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It has been said that there must be opposition in all things otherwise we would be incapable of feeling. It is not possible for us to know happiness unless we have experienced pain. We cannot have joy without knowing sorrow. We would not know darkness unless we have first been exposed to light. The depths of our emotions are directly correlated to the polar limits we have experienced. Someone who lives their live in the middle of the road first will probably life a very short life since the middle of the road is not the safest place I have ever heard of living. Secondly and probably more applicable, someone who is emotionally in the center will not have much joy since they have not experienced much sorrow with which to compare it against. This is the philosophical premise that I have patterned my life against. There are both positive and negative aspects of such a pattern.


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Yesterday was one of those days that you have every now and again where everything just seems right with the world. You are able to somehow combine the things that you love with the ones that you love. After spending several hours at Chase Field at the Arizona Diamondbacks Fan Fest it was time for us to bid farewell to the stadium that we won’t see for another 7 weeks (that pains me just typing that). Trina and the kids had a difficult time pulling me away from the Chase Field concourse. Trina firmly believes that the team will have some repair work to do since she is convinced that I left fingernail marks along the floor as the family forcefully dragged me out of the stadium. I think she is exaggerating just a little, I cut my fingernails so they could not have left a mark. I did notice that the ends of my fingers are sore today and I seem to have cement burns on the tops of my fingers. And suggestions that I cried like a baby when we left are exaggerated. I wasn’t crying I just had something in my eye. But as we were walking across the Gila River Casino Plaza something interesting happened.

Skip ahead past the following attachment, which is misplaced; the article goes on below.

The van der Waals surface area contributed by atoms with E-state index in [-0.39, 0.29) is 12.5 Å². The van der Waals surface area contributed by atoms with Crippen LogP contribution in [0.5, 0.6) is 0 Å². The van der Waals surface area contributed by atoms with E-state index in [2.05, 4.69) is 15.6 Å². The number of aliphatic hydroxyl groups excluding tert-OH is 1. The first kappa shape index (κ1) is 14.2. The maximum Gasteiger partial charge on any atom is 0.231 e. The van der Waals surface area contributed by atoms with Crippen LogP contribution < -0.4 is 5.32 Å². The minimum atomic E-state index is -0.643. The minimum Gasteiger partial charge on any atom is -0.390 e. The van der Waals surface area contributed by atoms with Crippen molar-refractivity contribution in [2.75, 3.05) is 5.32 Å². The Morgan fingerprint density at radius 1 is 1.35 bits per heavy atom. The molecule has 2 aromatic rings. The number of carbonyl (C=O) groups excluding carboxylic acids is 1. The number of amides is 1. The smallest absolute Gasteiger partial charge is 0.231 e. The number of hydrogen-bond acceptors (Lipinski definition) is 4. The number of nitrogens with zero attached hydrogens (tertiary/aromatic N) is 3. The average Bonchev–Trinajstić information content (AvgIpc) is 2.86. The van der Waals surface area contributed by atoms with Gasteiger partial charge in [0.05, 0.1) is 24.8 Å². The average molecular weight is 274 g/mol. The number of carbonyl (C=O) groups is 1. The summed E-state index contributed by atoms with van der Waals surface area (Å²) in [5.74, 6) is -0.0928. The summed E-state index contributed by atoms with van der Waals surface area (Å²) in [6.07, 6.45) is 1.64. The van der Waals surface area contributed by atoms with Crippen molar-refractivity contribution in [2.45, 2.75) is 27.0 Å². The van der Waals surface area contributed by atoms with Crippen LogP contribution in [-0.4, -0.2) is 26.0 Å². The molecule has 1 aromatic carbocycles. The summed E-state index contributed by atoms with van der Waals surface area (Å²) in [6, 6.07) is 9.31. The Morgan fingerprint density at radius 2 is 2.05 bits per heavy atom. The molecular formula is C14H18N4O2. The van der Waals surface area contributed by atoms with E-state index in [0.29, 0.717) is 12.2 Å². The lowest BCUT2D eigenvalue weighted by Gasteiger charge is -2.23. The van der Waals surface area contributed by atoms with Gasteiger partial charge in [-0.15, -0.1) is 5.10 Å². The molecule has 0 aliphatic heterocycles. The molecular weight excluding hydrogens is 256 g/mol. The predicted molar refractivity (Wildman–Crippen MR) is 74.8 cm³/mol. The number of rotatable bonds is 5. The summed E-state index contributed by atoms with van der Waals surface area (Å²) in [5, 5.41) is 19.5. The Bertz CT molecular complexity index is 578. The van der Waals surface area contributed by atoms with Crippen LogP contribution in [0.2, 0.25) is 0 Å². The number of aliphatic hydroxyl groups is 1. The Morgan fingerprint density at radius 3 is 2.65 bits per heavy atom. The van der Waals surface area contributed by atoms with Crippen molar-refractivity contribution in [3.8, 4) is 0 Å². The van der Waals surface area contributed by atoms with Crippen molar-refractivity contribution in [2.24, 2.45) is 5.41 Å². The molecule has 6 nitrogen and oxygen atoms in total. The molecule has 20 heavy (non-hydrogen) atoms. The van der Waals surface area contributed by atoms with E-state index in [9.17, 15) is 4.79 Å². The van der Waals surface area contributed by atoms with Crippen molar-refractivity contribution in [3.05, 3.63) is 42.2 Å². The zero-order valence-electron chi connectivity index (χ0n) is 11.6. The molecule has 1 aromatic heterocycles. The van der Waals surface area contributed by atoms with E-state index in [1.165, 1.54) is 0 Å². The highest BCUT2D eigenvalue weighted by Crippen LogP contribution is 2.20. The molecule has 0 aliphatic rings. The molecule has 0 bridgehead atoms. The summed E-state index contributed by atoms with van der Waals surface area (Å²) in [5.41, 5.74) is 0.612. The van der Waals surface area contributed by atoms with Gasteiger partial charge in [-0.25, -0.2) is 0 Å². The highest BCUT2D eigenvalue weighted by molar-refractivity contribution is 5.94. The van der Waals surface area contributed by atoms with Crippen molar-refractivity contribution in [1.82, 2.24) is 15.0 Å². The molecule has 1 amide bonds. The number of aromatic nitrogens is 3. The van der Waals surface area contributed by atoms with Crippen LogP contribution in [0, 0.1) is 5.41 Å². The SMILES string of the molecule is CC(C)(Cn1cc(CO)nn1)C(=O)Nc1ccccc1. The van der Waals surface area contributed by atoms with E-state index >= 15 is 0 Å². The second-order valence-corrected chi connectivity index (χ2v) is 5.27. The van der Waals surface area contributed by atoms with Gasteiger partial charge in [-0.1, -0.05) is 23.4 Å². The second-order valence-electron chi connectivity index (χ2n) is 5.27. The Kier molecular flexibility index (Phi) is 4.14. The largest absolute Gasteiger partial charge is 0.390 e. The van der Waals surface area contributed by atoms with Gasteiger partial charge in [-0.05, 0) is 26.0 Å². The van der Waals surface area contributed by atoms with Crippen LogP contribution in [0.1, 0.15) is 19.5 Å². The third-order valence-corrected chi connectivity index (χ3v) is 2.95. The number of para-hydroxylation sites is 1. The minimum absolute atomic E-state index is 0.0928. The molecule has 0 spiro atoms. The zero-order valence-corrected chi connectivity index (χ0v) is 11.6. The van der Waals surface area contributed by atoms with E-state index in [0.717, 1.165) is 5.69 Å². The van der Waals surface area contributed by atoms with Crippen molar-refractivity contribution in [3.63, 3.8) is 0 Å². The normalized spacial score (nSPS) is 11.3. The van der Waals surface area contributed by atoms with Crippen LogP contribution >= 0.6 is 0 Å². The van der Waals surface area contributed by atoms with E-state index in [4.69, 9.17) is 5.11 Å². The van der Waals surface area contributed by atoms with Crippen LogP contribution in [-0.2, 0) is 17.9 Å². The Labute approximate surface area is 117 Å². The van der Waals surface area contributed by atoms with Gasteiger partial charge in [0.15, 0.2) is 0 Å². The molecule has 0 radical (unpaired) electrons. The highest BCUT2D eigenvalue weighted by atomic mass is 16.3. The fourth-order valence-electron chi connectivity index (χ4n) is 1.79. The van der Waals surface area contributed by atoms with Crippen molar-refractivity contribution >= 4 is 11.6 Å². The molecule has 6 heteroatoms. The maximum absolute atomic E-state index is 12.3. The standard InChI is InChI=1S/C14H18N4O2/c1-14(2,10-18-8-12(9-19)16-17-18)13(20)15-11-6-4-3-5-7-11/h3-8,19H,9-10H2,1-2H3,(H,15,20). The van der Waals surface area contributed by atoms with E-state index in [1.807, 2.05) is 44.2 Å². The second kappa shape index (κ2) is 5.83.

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At 3 AM I found myself lying in bed staring at the ceiling. At least I think it was the ceiling; it was dark so I can’t be sure. It was obvious that I wasn’t going to be able to get back to sleep I was way too excited. I’ve been looking forward to this day for quite a while and there was just no way I was going to go back to sleep and potentially sleep through the 3 alarm clocks that I had set around the room. No, I was better off getting out of bed and just starting my day a little earlier. I went downstairs and while I was waiting for my hot chocolate to actually get hot I decided to check my email and the web. Maybe there was an update to the Diamondbacks Fan Fest schedule that I needed to account for. Besides, I still needed to print out my map so I knew where to go and what time to be there. That sounds so funny; I need a map to Chase Field so I know where to go. That’s like saying I need to print out the instructions that tell me how to breathe. I am not positive but I think that after 10 years of trips to the ballpark my body is conditioned to the point that I could probably do it in my sleep. I’ll never actually be able to test that theory but I do have a degree of confidence that it could occur.


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I am not exactly sure what it is about my personality but for whatever reason I seem to be fascinated with numbers and countdowns. At any given moment I have identified some sort of event and I am counting down towards it. When I was a kid I counted down the hours on Independence Day until I could light fireworks. I counted down the number of days until Santa Claus arrived on Christmas Eve. I counted down the seconds until the big mirrored ball fell on television at Times Square. I counted down the days until school was over and summer vacation would arrive. As I have gotten older I figured I would outgrow this obsession with countdowns but the fascination has persisted. All that has really changed is the event I am counting down.